Bond defaults in China are a necessary pain for a healthier economy
Aidan Yao says the rash of defaults in the corporate bond market, a result of Beijing’s deleveraging drive, must be tolerated to reap longer-term rewards
A recent concern in China has been the rising number of defaults in the onshore bond market. Thirteen issuers have defaulted on around 20 billion yuan (US$3.1 billion) worth of corporate bonds so far this year, up more than 30 per cent on the same period last year.
These defaults are a by-product of Beijing’s deleveraging drive, which has tightened funding conditions for companies. If the risk is not carefully managed, some fear that the defaults could wreck the financial system and put the real economy at risk.
In contrast to those gloomy views, rising defaults in the credit market could be deemed a healthy development. They suggest that the authorities are actively removing implicit guarantees and allowing the market to better price risks.
Granted, such a structural reshaping of the market will cause short-term pain, as defaults and bankruptcies create stress for the system. However, it is worth noting that the amount of corporate bond defaults so far represents only a tiny part – 0.08 per cent, to be precise – of China's US$4 trillion corporate bond market.
Moreover, the People’s Bank of China has already started to fine-tune its monetary policy by injecting liquidity via the reserve requirement ratio and medium-term lending facility, suggesting that the authorities are proactively managing downside risks for the economy.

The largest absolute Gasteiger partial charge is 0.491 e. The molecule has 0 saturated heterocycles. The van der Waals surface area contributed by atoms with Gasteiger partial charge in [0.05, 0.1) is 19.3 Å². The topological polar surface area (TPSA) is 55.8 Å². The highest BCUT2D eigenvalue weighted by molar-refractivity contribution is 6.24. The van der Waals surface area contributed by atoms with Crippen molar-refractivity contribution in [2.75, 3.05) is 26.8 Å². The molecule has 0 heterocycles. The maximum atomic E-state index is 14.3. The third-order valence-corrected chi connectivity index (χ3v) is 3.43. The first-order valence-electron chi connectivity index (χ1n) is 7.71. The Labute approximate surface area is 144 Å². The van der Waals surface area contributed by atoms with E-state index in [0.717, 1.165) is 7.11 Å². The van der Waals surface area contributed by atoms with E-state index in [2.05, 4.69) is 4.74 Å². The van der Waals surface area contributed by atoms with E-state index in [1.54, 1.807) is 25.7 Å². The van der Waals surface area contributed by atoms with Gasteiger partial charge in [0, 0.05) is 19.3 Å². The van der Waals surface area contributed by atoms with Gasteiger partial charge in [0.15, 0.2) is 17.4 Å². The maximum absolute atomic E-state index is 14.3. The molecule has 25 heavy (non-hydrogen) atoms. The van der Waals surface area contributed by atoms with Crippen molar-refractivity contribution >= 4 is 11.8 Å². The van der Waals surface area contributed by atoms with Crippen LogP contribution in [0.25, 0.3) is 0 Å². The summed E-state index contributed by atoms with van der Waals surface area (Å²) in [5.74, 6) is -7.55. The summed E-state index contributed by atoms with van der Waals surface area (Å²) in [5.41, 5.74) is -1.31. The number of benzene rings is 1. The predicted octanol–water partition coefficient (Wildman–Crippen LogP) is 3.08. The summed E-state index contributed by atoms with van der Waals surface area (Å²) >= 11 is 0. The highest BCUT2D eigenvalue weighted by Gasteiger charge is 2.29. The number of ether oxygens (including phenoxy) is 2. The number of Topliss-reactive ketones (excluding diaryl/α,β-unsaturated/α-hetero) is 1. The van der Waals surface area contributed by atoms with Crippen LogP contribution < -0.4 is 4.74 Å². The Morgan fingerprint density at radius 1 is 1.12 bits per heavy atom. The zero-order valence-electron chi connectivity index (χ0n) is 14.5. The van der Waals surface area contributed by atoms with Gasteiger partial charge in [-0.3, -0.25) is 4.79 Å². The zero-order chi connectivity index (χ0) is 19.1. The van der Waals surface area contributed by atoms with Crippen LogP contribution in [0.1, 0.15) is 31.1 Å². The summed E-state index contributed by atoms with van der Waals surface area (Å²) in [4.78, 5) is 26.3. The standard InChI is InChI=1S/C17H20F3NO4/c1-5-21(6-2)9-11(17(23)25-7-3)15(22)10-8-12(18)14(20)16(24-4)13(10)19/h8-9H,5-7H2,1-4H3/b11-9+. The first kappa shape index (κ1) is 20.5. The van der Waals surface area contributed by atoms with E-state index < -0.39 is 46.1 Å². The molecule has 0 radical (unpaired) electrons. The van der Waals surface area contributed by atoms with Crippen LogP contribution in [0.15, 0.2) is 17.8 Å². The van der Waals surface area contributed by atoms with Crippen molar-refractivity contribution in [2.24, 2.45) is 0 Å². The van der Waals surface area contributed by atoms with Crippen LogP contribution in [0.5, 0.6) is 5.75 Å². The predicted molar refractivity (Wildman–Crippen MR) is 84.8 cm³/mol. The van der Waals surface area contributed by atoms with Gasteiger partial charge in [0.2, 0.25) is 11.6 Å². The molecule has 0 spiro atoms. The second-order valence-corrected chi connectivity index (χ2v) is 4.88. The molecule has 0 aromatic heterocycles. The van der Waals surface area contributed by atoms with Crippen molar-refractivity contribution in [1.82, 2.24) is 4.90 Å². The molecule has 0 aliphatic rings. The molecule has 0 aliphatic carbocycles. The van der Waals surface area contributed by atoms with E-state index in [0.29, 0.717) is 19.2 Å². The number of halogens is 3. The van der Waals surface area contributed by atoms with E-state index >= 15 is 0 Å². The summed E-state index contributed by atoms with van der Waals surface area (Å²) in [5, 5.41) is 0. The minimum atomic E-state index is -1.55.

Two signs indicate that the defaults so far are relatively well contained. The first is the general divergence in price actions between the credit market, which has seen a sell-off recently, and the stock market, which has been resilient. The lack of contagion across markets suggests that investors do not believe these idiosyncratic credit events will amount to a significant shock to the wider system.
In addition, the bond defaults have not deterred foreign investors from buying renminbi bonds. Data from the People's Bank of China shows that foreigners have raised their holdings of China bonds for a 13th straight month in March this year, to 1.4 trillion yuan.
Adding to the list of positive factors is the upcoming inclusion of the Chinese bond market to the Bloomberg Barclays Global-Aggregate index. Such a move has put China on investors’ radar and will force index tracking funds globally to start to allocate to the Chinese market.
Public-sector investors have already started to diversify into Chinese bonds as well. Such inflows should not be taken for granted, however. They will be contingent on Beijing's continuing efforts to liberalise China.
Here are three tasks that Beijing could perform to maintain investors’ interest in renminbi bonds. First, it must maintain macro stability and continue with structural reforms to shore up confidence in the Chinese economy and financial market.
Second, the authorities need to continue to liberalise and open up the market to global investors, which will help to raise China's weighting in global benchmarks.
Last but not least, they need to remove official interference in the market to ensure its proper functioning. Actively withdrawing the implicit guarantee and allowing weak companies to go under are critical to letting market forces price risks and allocate credit in the economy.
This is why Beijing has to endure the short-term pain brought on by the recent defaults, so as to reap the long-term gains of having a healthier and better functioning bond market to support its economy in the future.
Aidan Yao is a senior emerging Asia economist at AXA Investment Managers